By Marni Prichard Manko Photography by Laurie Beck Peterson| April 20, 2015 |
Two thousand supporters will join Jean Sachs and Jennifer Schelter for Yoga on the Art Museum Steps in May to support the battle against breast cancer.
Jennifer Schelter (LEFT) has led Yoga on the Steps since its inception, in 2001.
Venture by the Philadelphia Museum of Art on the third Sunday of each May and you’ll see thousands of pink limbs turning and twisting in unison, like a single-minded army on a mission. And this is a war, all right. But the enemy is within—the war is against breast cancer.
Supporters from around the country have Namasted together under clear blue skies, drenching downpours, and in every weather condition in between, all in support of Living Beyond Breast Cancer (LBBC), the Main Line-based organization whose purpose is to create a community of support for women affected by the disease. To date, the event has raised more than $2 million to further LBBC’s mission, and the concept has successfully been brought to other towns like Kansas City and Denver. This year, the number of people attending the one-hour class and Healthy Living Expo is expected to top 2,000. “The unrestricted funds raised allow us to grow our programs and support more women and families affected by breast cancer,” says LBBC CEO Jean Sachs. “And it helps us come closer to reaching our vision of a world where no one impacted by breast cancer feels alone or uninformed.”
Here, Yoga on the Steps cofounders Sachs and Jennifer Schelter, a Philadelphia yoga instructor and life coach who facilitates self-development retreats, talk about why the event is all about celebrating the journey, not just racing toward the finish line, and what it’s like to hold tree pose in the shadow of the Art Museum.
How did the idea for Yoga on the Steps begin? Jennifer Schelter: A friend of mine was fighting breast cancer, and she turned to yoga during her recovery. I wanted to raise awareness of the physical, mental, and emotional benefits of yoga, but also to do a large-scale class in such a beautiful setting like the Art Museum steps. And I also wanted to grow the notion that yoga doesn’t necessarily have to be in a studio—you can take it into a larger public forum. So we approached Jean and LBBC about doing something together. Jean Sachs: We always wanted to do an outdoor fundraising event, but we couldn’t do a run because it’s already a crowded space with Komen. This notion of yoga on the steps met our objective of having an outdoor event that’s grassroots, very participatory, and very visible.
Why the steps of the Art Museum? Sachs: The location made it grow more quickly because it’s part of the story. We’re a Philly-based organization, and that’s such an iconic spot. I mean, we’re doing yoga on the steps of the Art Museum! To anyone who lives in Philly, that really means something.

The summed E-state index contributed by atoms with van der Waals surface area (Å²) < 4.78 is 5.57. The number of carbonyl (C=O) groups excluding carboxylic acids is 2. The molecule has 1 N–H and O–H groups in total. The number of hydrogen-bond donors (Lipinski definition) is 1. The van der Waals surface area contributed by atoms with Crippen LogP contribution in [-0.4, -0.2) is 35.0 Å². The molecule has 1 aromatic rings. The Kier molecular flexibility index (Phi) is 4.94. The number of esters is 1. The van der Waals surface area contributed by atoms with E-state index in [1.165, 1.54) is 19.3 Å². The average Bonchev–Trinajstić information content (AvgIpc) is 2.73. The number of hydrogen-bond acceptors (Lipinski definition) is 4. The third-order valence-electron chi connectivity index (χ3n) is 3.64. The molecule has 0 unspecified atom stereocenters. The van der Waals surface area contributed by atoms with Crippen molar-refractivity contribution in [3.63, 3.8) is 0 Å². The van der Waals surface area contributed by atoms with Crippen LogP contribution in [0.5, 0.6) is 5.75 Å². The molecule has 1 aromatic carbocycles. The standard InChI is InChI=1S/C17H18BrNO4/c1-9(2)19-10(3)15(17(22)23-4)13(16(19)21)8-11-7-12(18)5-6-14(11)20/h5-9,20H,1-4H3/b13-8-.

How has it evolved since that first year? Sachs: [At] first, it was really just family and friends. Today, Jennifer and I don’t know half of the people there. Every year, someone will come up to me and say, “There are five friends that I only see once a year, and we get together just for this event.” Or mothers and daughters. Or someone who was at the event three years ago supporting someone else, but she was just diagnosed, and so she’s now coming back with a different perspective. Schelter: This isn’t a race where everyone’s trucking to the finish line. Here you’re breathing and stretching and meditating and reflecting. There’s a sensation of communal peace. Sachs: The event isn’t overly emotional. I’d say it’s appropriately emotional. It gives us the space and silence to remember the people who are no longer with us and champion the people who still are.
Is it just for the yogi crowd? Sachs: It’s for anyone at any level. That means not just women but men, kids, anyone with an interest. Jennifer really knows how to lead a class that gives everyone what he or she wants. Plus, there are tons of volunteers who go around making sure that everyone’s doing okay. Schelter: It’s a real mix, and we try to strike a balance. Yes, there are people who have done yoga before, but there’s also a beginner element to it. And for those who really love to do more advanced poses, knock yourself out.
Yoga on the Steps seems to really resonate with people. Schelter: I tend to lead with some type of inspirational message or theme, and people have told me that they love the message of empowerment for women. The world can beat people down, whether they’re going through breast cancer or not, and they love the inspiration. Sachs: You go to a yoga class and you might be there with 10, 15, 20 people. But here you can look around and see thousands of people and know that they’re all struggling. Everybody has something going on. I think Jennifer has [found] an incredible way [of showing us] that we’re all in this together. Sunday, May 17, at 9:30 am at the Philadelphia Museum of Art, 2600 Benjamin Franklin Pkwy., 610-645-4567